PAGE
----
Overwhelmingly newcomer participants experienced challenges and difficulties in accessing the health care that they wanted for both acute and chronic health care conditions. Specific to immigrant utilization, homeland-based financial and social resources, and transnational access to healthcare influence access to health care.

Lack of affordable transportation and limited finances impacted the ability to care for chronic illnesses. Newcomers found that fruits and vegetables were more expensive in Canada. Although some newcomers paid for services such as a private nurse or translation services, they reported that they felt these services would have been covered.

Language barriers created frustration for newcomers as they were often left feeling that their provider was not invested in their care which created a scenario where some only accessed a provider if their medical concern was serious. Some newcomers experienced an element of discrimination in their engagement with the health care system in Ontario, particularly with specialists. One participant inferred that this indicated discrimination: “Once they know you are Arabic speaking, they refuse requests.”(Female 1). Further, there was sometimes a discomfort in disclosing information when a translator was present for fear information would be repeated in their community.

Language barriers were overwhelmingly cited by providers as the main barrier for newcomers to access health care. The lack of understanding and availability of translation support by providers and specialists was a deterrent to accessing care. Poor language skills also created issues for primary care for all family members. For instance, a provider reported newcomers were unable to read letters from Public Health indicating that their children needed vaccinations. Although newcomers were not opposed to getting their children vaccinated, they could not comprehend the notices. Clients often brought mail to appointments and asked for assistance in understanding what was being sent to them.

Language difficulties also led to confusion after appointments with health care providers, and often other support workers or providers helped with translation. One support worker described this issue and what they do to help, despite not having a medical background:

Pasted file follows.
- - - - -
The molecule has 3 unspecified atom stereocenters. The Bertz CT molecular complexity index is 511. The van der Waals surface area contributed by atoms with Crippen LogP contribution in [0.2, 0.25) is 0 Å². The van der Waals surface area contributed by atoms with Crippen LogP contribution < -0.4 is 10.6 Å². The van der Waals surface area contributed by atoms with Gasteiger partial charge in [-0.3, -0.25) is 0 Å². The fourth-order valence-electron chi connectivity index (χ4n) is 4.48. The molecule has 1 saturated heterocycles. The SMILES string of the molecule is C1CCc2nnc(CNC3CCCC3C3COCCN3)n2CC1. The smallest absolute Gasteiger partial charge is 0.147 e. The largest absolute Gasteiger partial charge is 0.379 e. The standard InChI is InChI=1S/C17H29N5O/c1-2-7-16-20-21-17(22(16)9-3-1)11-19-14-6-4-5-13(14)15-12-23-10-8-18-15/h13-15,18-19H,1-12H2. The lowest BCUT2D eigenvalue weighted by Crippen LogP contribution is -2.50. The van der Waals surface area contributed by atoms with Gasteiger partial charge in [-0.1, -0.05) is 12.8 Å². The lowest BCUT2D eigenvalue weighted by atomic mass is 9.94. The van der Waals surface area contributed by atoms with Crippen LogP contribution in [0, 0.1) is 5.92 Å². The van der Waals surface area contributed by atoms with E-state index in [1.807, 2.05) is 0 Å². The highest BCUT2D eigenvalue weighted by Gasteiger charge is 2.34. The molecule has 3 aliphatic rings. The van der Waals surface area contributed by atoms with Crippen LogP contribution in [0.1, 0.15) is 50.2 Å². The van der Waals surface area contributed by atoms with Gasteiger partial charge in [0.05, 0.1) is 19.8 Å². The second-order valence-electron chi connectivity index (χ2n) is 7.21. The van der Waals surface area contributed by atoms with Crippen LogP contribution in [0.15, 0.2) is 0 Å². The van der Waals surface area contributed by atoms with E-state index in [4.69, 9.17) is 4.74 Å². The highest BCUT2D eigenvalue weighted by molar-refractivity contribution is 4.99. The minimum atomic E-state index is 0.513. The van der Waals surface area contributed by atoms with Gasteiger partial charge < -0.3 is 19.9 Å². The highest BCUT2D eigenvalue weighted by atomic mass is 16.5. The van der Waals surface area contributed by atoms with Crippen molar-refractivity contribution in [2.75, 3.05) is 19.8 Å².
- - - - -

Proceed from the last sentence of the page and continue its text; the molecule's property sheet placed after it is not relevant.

A lot of these clients are walking away not really understanding what they have, and that’s huge. And then coming to outside help, people like me or social workers or whoever works with the family, and, hey what’s going on with you? Let’s Google it together. Because I’m not in the medical profession, you know what I mean?(Provider2)

If a translator was not available, newcomers typically relied on translation apps on their phone. One participant described potential problems with this: “If they’re unable to get a translator to the appointment they’re relying on Google Translate, if they have data on their phone. And then there’s a lot of things that get lost in the mix. They’re unable to express themselves in the ways that obviously they’d be able to do in their first language. (Provider2).

Lack of financial resources to support transportation was also noted as a challenge. The provision of bus tickets or taxi fare to and from visits was an incentive for newcomers to attend appointments. This practice was not consistent however and differences at various health and social service agencies, led to confusion and uncertainty for newcomers. Here, some providers were aware of resource constraints and made efforts to ameliorate this impact.

Predisposing factors

For immigrants, predisposing factors that can influence health service utilization include immigration status, assimilation, and immigrant ethnic culture [20]. Providers were particularly attuned to various predisposing factors (e.g., gender, health attitudes) which could impact health care utilization. Providers reported that the initial year of arrival for newcomers was one of adjustment with many competing priorities, often making chronic disease management a lower priority. Newcomers experienced a range of issues that impacted their ability to maintain their health. This sometimes resulted in a disconnect between patient needs and provider goals. A Nurse Practitioner said: